When Tei Mukunya, Director of Azuri Health, prepared meals for her 112 year old grandmother, she had a realization.
“It wasn’t easy to find a good range of nutritious, easily digestible foods that she liked. Most flour was made from maize, and having a range of egetables and nutritious crops in flour wasn’t a possibility.
– Tei Mukunya, Director of Azuri Health
So she and her family, working with women’s groups, started making a nutri-porridge flour that contained other nutritious crops like beans and amaranth.
“My grandmother really noticed the difference, and felt much better. It showed me that nutritious food can have such a big impact on people’s lives.
With experience in marketing, she decided to shift her focus to producing and distributing nutritious flour and dried fruits for urban consumers.
“People are busy, and convenient foods are not always nutritious. Our products are aimed at those who want an affordable, healthy product, that doesn’t take much time to prepare.
Since she started her company Azuri Health in 2010, production of dried fruits, sweet potato flour, and bean porridge, has jumped from 300 kilograms to 4 tons a year today. Her products are available across Kenya – 90 percent of her market is major retail outlets, but she also supplies to smaller urban shops.
She has her sights set on exporting as well. She’s already received calls from interested buyers, and is in the process of setting up
the rigorous standards required to enter the European market.
She’s testing the first of eight solar-powered “bubble” driers to be installed in Kenya and Uganda, as part of a project supported by Germany’s Federal Ministry of Economic Cooperation and Development, to fight malnutrition among 50,000 rural and urban consumers.
During harvest time, all too often rain can damage crops as they dry. The driers retain bean quality and commercial value, while retaining all the nutritious qualities before they are turned into a porridge flour.
The project partnership includes the Kenya Agriculture and Livestock Research Organization, supplying farmers with improved, nutritious and higher yielding bean varieties, which Azuri Health will then buy.
Farmers are excited by this prospect. Joseph Kamoing, a member of the SATEWA group – an acronym merging the names of three villages – of 500 farmers growing the improved beans, says he can earn almost double the price he is currently earning with local varieties through the new partnership.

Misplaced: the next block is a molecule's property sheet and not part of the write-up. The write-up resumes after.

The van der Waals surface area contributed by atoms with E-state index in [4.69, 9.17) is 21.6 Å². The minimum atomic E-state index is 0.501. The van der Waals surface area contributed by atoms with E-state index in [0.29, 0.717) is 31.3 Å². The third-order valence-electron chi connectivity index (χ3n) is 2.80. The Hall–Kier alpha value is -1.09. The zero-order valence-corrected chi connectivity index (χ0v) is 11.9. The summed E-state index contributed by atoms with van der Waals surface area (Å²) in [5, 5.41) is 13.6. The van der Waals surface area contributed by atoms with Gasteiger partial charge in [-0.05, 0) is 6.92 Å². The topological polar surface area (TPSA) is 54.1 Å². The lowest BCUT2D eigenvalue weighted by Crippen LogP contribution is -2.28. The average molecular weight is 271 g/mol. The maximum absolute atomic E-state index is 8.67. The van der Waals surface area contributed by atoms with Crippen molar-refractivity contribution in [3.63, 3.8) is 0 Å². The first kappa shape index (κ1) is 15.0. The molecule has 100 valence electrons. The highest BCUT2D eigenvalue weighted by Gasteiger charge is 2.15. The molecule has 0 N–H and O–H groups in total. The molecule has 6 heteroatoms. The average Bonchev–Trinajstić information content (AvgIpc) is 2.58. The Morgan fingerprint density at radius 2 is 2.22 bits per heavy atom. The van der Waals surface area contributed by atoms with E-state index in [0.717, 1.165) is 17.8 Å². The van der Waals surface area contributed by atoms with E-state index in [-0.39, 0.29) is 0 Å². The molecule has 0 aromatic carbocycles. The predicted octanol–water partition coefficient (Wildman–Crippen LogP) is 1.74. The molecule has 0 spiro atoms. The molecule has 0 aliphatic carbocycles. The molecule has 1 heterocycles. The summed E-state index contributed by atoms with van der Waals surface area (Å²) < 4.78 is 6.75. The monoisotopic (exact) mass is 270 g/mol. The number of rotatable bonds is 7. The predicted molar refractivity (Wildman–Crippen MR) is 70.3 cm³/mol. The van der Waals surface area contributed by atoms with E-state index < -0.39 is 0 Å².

“With these improved beans, ‘Chelalang’, we can get 7-8 bagsfor beans, compared with 2-3 bags using local bean varieties,
Usually we sell one bag for US$34but Azuri Ltd. have promised US$58. The extra income will help buy fertilizer for next season and pay school fees.
As part of the project, scientists will also study malnutrition levels, where families source food, and how much they pay for it. This will generate a deeper understanding of which nutrients are a priority for adding to the porridge and how to best price the product for target consumers.
This work is part of the project “Making Value Chains Work for Food and Nutrition Security of Vulnerable Populations in East Africa” supported by Federal Ministry of Economic Cooperation and Development (BMZ), the German Society for International Cooperation (GIZ), and the CGIAR Research Program on Agriculture for Nutrition and Health (A4NH).
The project is led by the International Center for Tropical Agriculture (CIAT), in collaboration with the University of Hohenheim (UHOH), University of Göttingen (UGOE), Kenya Agriculture and Livestock Research Organization (KALRO) and Ugandan National Agricultural Research Organization (NARO).
- Further research is needed to investigate consumer behavior, to improve diet choices.
- Farmers can benefit from bulking their produce to sell to companies like Azuri Health, but often they are skeptical. Good examples of success like this are needed to deepen trust, and can be used in other areas to improve incomes and nutrition for consumers.